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5 biggest offseason questions facing the Mets

Mets team president Sandy Alderson speaks to

 Mets team president Sandy Alderson speaks to reporters before a game against the Marlins at Citi Field on Sept. 29. Credit: Jim McIsaac

Another disappointing season complete, the Mets are about to embark on their most important offseason in recent memory — a sentiment that was true last year, too, even if it developed in such a way that the onus fell to this winter.

Here are five questions that will shape the Mets’ next weeks and months:

1. Who will the Mets hire as head of baseball operations?

This question is the biggest, looming over all of the others.

The Mets tried to hire a president of baseball operations last offseason but, after being unable to find and/or talk to a candidate they liked, lowered the standard to a general manager. That didn’t work out, either, so now they’ll search again.

Names most frequently attached to the opening include Billy Beane, the longtime Athletics boss who once was team president Sandy Alderson’s mentee; Theo Epstein, the curse-buster in Boston and Chicago who has been a consultant for MLB since leaving the Cubs a year ago; and David Stearns, the onetime Mets analytics intern who has built a perennial contender in Milwaukee.

Beane and Stearns are under contract with their respective teams, so the Mets would need to be granted permission by those clubs to speak to either. No such hurdle exists with Epstein.

During a season-ending news conference with Oakland reporters on Monday, Beane dismissed being linked to the job as speculation, noting that has happened periodically in his career. But he also didn’t deny interest.

From there, answers to other front office-related questions should come into focus. What will they do with acting general manager Zack Scott, who is on administrative leave following his drunk-driving arrest in August? What about recently promoted assistant GMs Bryn Alderson and Ian Levin, plus other hires from last winter?

2. Who will be the manager?

Steve Cohen and Alderson acted decisively on this front, announcing less than 24 hours after the season ended that Luis Rojas would not return as the Mets’ manager (with decisions on his coaches to be made this week).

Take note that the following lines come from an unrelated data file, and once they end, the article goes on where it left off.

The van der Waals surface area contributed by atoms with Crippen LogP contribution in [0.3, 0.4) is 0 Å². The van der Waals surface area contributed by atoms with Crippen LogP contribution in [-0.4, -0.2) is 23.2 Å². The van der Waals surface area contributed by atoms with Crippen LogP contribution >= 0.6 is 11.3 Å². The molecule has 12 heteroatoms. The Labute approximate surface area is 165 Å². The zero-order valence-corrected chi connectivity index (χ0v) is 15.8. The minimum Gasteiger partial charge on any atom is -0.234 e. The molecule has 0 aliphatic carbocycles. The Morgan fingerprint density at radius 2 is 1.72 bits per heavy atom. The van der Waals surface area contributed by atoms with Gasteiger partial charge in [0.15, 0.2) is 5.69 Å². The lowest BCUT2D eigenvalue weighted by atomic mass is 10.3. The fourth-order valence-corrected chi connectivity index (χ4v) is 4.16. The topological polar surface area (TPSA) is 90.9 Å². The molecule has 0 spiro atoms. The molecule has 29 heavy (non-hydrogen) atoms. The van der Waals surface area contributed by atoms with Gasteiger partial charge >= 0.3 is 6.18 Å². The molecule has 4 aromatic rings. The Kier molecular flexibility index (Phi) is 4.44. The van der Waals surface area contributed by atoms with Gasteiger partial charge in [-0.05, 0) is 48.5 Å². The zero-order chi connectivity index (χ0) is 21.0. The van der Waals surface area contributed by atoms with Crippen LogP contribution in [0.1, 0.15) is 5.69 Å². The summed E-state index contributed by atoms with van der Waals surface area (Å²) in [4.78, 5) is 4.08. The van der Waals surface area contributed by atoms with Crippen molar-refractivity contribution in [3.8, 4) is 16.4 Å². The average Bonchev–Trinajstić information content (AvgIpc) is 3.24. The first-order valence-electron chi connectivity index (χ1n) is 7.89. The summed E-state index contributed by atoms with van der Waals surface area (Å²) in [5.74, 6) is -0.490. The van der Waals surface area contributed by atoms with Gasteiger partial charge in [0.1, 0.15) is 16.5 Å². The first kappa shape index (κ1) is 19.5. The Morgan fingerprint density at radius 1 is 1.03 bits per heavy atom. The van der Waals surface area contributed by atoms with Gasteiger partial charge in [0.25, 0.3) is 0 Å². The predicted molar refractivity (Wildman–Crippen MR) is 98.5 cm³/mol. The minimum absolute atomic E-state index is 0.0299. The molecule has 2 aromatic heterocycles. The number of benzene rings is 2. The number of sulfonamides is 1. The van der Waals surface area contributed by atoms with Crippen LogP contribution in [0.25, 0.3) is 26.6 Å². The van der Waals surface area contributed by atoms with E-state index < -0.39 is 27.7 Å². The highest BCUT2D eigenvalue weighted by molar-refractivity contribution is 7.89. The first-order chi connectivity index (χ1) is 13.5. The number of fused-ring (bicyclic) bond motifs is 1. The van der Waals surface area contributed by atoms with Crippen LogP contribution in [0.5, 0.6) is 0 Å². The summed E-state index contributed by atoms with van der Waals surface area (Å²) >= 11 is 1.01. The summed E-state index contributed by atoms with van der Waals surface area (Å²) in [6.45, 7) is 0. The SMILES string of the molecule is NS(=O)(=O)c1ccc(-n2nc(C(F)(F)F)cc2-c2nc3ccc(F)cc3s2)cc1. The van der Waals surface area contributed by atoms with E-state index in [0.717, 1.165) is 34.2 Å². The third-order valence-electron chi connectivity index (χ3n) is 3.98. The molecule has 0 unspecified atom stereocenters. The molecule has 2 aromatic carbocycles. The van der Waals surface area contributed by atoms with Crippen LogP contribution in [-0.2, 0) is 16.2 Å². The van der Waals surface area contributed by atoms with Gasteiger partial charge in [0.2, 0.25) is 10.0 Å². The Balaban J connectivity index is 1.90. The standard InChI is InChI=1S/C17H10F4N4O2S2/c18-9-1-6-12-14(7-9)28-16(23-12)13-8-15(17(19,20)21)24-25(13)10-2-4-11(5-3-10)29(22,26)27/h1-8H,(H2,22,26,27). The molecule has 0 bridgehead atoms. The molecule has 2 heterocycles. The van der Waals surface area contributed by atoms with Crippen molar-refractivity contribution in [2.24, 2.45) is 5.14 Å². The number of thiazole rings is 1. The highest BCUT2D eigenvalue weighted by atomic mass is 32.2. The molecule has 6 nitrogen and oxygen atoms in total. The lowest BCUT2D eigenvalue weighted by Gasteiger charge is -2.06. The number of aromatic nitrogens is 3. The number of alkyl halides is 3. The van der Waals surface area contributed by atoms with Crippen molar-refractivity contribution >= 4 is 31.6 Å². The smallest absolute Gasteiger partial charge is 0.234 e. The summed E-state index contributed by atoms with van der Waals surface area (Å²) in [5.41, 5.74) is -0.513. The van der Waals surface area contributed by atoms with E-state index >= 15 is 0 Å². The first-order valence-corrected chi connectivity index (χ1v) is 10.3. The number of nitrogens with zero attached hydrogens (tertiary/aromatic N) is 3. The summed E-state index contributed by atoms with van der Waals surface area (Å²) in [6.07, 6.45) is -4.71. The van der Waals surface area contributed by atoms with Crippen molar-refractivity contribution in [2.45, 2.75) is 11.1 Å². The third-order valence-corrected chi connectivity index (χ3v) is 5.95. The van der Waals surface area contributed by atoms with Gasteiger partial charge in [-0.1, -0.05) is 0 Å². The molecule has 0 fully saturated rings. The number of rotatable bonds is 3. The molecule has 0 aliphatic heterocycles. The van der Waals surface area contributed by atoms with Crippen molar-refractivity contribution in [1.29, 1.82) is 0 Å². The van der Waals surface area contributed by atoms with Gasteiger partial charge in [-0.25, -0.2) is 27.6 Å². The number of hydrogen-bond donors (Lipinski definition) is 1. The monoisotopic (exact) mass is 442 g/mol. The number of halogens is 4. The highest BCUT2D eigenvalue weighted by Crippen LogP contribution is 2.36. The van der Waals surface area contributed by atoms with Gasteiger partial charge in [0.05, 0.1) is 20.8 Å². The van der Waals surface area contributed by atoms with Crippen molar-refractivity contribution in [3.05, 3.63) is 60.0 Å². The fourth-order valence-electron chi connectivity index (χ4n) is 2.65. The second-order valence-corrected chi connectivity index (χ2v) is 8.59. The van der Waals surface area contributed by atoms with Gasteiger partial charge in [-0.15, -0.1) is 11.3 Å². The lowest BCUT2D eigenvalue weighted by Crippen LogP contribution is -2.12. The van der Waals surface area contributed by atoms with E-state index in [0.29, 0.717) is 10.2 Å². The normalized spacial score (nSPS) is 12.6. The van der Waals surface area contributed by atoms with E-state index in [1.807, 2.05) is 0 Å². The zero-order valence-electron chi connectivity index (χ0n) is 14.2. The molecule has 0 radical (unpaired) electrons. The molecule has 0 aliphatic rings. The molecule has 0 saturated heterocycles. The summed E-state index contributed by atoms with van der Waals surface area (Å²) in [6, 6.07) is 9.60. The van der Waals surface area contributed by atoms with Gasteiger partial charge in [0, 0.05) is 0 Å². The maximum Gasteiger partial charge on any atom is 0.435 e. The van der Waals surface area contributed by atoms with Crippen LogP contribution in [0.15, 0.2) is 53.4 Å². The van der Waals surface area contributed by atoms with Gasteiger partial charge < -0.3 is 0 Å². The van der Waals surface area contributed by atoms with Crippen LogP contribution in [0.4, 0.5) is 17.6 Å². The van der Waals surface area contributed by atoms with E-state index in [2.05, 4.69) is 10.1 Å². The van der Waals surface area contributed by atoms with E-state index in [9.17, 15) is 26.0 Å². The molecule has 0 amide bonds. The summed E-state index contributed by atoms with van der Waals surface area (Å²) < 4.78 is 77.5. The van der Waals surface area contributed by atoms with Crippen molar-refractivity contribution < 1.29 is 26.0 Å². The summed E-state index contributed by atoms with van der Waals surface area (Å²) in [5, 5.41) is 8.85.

That allows the incoming head of baseball operations to choose his own guy, which can only help the Mets lure one of their high-profile targets.

Without knowing who will choose the manager, it is difficult to predict who will even be considered. But it is worth noting that the Mets’ past three managers — Luis Rojas, Carlos Beltran, Mickey Callaway — were first-timers. It might be time to get an experienced voice in the dugout.

3. Which free agents will return?

The Mets have a long list of notable free agents, including Noah Syndergaard, Marcus Stroman, Javier Baez, Michael Conforto, Aaron Loup, Jonathan Villar and Jeurys Familia.

Syndergaard and Conforto are candidates to receive a qualifying offer, which is a one-year contract for about $20 million. If they accept such an offer, they will be back in the fold by early-to-mid-November.

Stroman and Baez, who enjoyed strong seasons, should enjoy favorable markets for their services.

4. How will the Mets spend Steve Cohen’s big bucks?

The 2021 Mets had a franchise-record payroll of more than $200 million. Based on built-in raises and the holes they will need to fill, the 2022 Mets are a virtual lock to have a payroll even higher — probably much higher.

Top-tier spending is expected to be the norm, of course, under Cohen, whose net worth is an estimated $14 billion. So expect more big swings a la acquiring Francisco Lindor and almost signing Trevor Bauer. But it is difficult to tell what shape that spending will take this offseason until the person making these decisions — the eventual chief baseball executive — is known.

5. How will the Mets approach a potential work stoppage?

The collective bargaining agreement between MLB and the MLB Players Association is set to expire Dec. 1. If they cannot reach a new agreement by then, there may be an indefinite transaction freeze. As such, some within baseball believe teams might be more aggressive with their to-do list between now and then.

How much the Mets contribute to that depends, again, on the front-office situation. If their search lingers into November, maybe not so much. If they identify and lock in their person before the postseason ends, they can hit the ground running once the offseason begins in earnest.

New York Sports